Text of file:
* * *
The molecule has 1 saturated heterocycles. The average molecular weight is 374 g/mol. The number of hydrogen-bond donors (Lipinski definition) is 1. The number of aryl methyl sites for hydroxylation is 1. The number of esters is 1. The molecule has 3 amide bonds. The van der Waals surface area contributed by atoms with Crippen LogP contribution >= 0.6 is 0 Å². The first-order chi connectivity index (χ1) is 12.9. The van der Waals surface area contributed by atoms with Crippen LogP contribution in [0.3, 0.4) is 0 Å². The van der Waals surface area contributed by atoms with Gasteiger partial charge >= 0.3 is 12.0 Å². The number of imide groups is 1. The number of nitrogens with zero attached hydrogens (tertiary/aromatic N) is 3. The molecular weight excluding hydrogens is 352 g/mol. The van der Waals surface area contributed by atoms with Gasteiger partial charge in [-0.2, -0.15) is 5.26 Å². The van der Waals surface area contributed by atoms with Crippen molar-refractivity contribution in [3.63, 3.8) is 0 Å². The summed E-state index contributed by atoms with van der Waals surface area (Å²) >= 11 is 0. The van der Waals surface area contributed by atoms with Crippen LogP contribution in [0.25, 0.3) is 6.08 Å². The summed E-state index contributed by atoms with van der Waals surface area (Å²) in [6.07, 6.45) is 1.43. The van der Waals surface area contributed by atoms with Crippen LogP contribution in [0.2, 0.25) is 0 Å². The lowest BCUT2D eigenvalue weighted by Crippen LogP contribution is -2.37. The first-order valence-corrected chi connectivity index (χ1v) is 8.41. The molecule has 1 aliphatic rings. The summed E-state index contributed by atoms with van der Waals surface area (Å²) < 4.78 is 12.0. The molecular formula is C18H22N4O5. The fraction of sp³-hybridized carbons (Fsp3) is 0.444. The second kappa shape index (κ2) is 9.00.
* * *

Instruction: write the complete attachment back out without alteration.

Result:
The molecule has 1 saturated heterocycles. The average molecular weight is 374 g/mol. The number of hydrogen-bond donors (Lipinski definition) is 1. The number of aryl methyl sites for hydroxylation is 1. The number of esters is 1. The molecule has 3 amide bonds. The van der Waals surface area contributed by atoms with Crippen LogP contribution >= 0.6 is 0 Å². The first-order chi connectivity index (χ1) is 12.9. The van der Waals surface area contributed by atoms with Crippen LogP contribution in [0.3, 0.4) is 0 Å². The van der Waals surface area contributed by atoms with Gasteiger partial charge >= 0.3 is 12.0 Å². The number of imide groups is 1. The number of nitrogens with zero attached hydrogens (tertiary/aromatic N) is 3. The molecular weight excluding hydrogens is 352 g/mol. The van der Waals surface area contributed by atoms with Gasteiger partial charge in [-0.2, -0.15) is 5.26 Å². The van der Waals surface area contributed by atoms with Crippen molar-refractivity contribution in [3.63, 3.8) is 0 Å². The summed E-state index contributed by atoms with van der Waals surface area (Å²) >= 11 is 0. The van der Waals surface area contributed by atoms with Crippen LogP contribution in [0.25, 0.3) is 6.08 Å². The summed E-state index contributed by atoms with van der Waals surface area (Å²) in [6.07, 6.45) is 1.43. The van der Waals surface area contributed by atoms with Crippen LogP contribution in [0.2, 0.25) is 0 Å². The lowest BCUT2D eigenvalue weighted by Crippen LogP contribution is -2.37. The first-order valence-corrected chi connectivity index (χ1v) is 8.41. The molecule has 1 aliphatic rings. The summed E-state index contributed by atoms with van der Waals surface area (Å²) < 4.78 is 12.0. The molecular formula is C18H22N4O5. The fraction of sp³-hybridized carbons (Fsp3) is 0.444. The second kappa shape index (κ2) is 9.00.